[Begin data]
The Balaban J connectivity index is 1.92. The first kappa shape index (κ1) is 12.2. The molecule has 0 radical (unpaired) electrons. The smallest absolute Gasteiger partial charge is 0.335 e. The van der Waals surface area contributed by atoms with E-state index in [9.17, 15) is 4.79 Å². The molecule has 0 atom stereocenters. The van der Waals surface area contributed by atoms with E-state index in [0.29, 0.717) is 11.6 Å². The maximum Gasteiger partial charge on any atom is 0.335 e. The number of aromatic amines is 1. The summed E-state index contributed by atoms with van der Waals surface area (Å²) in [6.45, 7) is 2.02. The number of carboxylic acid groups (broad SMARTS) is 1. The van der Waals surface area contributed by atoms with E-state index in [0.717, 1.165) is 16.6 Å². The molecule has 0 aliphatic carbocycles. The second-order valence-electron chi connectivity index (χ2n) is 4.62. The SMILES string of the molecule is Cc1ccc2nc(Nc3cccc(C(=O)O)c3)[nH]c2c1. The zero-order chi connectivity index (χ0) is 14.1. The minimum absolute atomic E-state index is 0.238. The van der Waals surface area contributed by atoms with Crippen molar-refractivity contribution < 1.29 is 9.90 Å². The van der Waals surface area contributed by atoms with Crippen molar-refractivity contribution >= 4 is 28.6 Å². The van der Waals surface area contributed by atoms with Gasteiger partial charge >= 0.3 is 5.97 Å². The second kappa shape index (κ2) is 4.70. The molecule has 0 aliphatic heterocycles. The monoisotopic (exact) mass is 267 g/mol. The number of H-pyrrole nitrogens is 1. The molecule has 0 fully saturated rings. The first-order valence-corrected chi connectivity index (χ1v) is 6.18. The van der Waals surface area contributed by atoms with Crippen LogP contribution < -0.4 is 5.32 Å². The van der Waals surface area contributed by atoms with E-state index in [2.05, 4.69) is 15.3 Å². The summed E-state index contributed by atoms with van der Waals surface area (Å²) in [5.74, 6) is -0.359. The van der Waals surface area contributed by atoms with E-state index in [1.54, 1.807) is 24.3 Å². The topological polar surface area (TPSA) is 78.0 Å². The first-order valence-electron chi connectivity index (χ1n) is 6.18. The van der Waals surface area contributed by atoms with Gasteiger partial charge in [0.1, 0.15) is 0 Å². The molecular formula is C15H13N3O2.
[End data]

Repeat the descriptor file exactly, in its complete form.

The Balaban J connectivity index is 1.92. The first kappa shape index (κ1) is 12.2. The molecule has 0 radical (unpaired) electrons. The smallest absolute Gasteiger partial charge is 0.335 e. The van der Waals surface area contributed by atoms with E-state index in [9.17, 15) is 4.79 Å². The molecule has 0 atom stereocenters. The van der Waals surface area contributed by atoms with E-state index in [0.29, 0.717) is 11.6 Å². The maximum Gasteiger partial charge on any atom is 0.335 e. The number of aromatic amines is 1. The summed E-state index contributed by atoms with van der Waals surface area (Å²) in [6.45, 7) is 2.02. The number of carboxylic acid groups (broad SMARTS) is 1. The van der Waals surface area contributed by atoms with E-state index in [0.717, 1.165) is 16.6 Å². The molecule has 0 aliphatic carbocycles. The second-order valence-electron chi connectivity index (χ2n) is 4.62. The SMILES string of the molecule is Cc1ccc2nc(Nc3cccc(C(=O)O)c3)[nH]c2c1. The zero-order chi connectivity index (χ0) is 14.1. The minimum absolute atomic E-state index is 0.238. The van der Waals surface area contributed by atoms with Crippen molar-refractivity contribution < 1.29 is 9.90 Å². The van der Waals surface area contributed by atoms with Crippen molar-refractivity contribution >= 4 is 28.6 Å². The van der Waals surface area contributed by atoms with Gasteiger partial charge >= 0.3 is 5.97 Å². The second kappa shape index (κ2) is 4.70. The molecule has 0 aliphatic heterocycles. The monoisotopic (exact) mass is 267 g/mol. The number of H-pyrrole nitrogens is 1. The molecule has 0 fully saturated rings. The first-order valence-corrected chi connectivity index (χ1v) is 6.18. The van der Waals surface area contributed by atoms with Crippen LogP contribution < -0.4 is 5.32 Å². The van der Waals surface area contributed by atoms with E-state index in [2.05, 4.69) is 15.3 Å². The summed E-state index contributed by atoms with van der Waals surface area (Å²) in [5.74, 6) is -0.359. The van der Waals surface area contributed by atoms with E-state index in [1.54, 1.807) is 24.3 Å². The topological polar surface area (TPSA) is 78.0 Å². The first-order valence-electron chi connectivity index (χ1n) is 6.18. The van der Waals surface area contributed by atoms with Gasteiger partial charge in [0.1, 0.15) is 0 Å². The molecular formula is C15H13N3O2.